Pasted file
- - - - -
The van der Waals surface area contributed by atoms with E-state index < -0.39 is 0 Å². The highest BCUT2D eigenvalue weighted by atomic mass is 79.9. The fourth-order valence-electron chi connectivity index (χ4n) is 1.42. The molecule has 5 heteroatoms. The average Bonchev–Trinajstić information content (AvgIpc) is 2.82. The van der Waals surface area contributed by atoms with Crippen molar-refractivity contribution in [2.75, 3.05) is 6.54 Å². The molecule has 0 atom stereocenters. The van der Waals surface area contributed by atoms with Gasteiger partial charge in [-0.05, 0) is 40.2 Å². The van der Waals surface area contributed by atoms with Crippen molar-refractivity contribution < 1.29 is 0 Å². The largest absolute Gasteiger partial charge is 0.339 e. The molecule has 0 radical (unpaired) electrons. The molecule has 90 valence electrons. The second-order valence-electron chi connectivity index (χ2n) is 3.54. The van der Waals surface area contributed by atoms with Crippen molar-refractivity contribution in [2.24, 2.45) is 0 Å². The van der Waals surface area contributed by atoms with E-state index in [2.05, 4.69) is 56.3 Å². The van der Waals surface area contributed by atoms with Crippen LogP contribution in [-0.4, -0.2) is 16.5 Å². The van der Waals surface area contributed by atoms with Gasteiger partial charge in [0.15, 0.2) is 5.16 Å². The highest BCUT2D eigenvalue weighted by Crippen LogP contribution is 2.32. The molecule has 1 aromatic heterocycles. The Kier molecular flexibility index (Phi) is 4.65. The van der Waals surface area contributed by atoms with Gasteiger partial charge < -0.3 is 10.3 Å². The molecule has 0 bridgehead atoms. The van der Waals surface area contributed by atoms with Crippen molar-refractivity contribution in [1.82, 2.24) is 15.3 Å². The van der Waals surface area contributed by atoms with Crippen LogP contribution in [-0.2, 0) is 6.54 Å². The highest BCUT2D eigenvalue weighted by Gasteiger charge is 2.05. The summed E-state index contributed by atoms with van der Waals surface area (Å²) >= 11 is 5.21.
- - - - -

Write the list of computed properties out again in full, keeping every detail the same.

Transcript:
The van der Waals surface area contributed by atoms with E-state index < -0.39 is 0 Å². The highest BCUT2D eigenvalue weighted by atomic mass is 79.9. The fourth-order valence-electron chi connectivity index (χ4n) is 1.42. The molecule has 5 heteroatoms. The average Bonchev–Trinajstić information content (AvgIpc) is 2.82. The van der Waals surface area contributed by atoms with Crippen molar-refractivity contribution in [2.75, 3.05) is 6.54 Å². The molecule has 0 atom stereocenters. The van der Waals surface area contributed by atoms with Gasteiger partial charge in [-0.05, 0) is 40.2 Å². The van der Waals surface area contributed by atoms with Crippen molar-refractivity contribution < 1.29 is 0 Å². The largest absolute Gasteiger partial charge is 0.339 e. The molecule has 0 radical (unpaired) electrons. The molecule has 90 valence electrons. The second-order valence-electron chi connectivity index (χ2n) is 3.54. The van der Waals surface area contributed by atoms with Crippen molar-refractivity contribution in [2.24, 2.45) is 0 Å². The van der Waals surface area contributed by atoms with E-state index in [2.05, 4.69) is 56.3 Å². The van der Waals surface area contributed by atoms with Crippen LogP contribution in [-0.4, -0.2) is 16.5 Å². The van der Waals surface area contributed by atoms with Gasteiger partial charge in [0.15, 0.2) is 5.16 Å². The highest BCUT2D eigenvalue weighted by Crippen LogP contribution is 2.32. The molecule has 1 aromatic heterocycles. The Kier molecular flexibility index (Phi) is 4.65. The van der Waals surface area contributed by atoms with Gasteiger partial charge < -0.3 is 10.3 Å². The molecule has 0 bridgehead atoms. The van der Waals surface area contributed by atoms with Crippen molar-refractivity contribution in [1.82, 2.24) is 15.3 Å². The van der Waals surface area contributed by atoms with Crippen LogP contribution in [-0.2, 0) is 6.54 Å². The highest BCUT2D eigenvalue weighted by Gasteiger charge is 2.05. The summed E-state index contributed by atoms with van der Waals surface area (Å²) >= 11 is 5.21.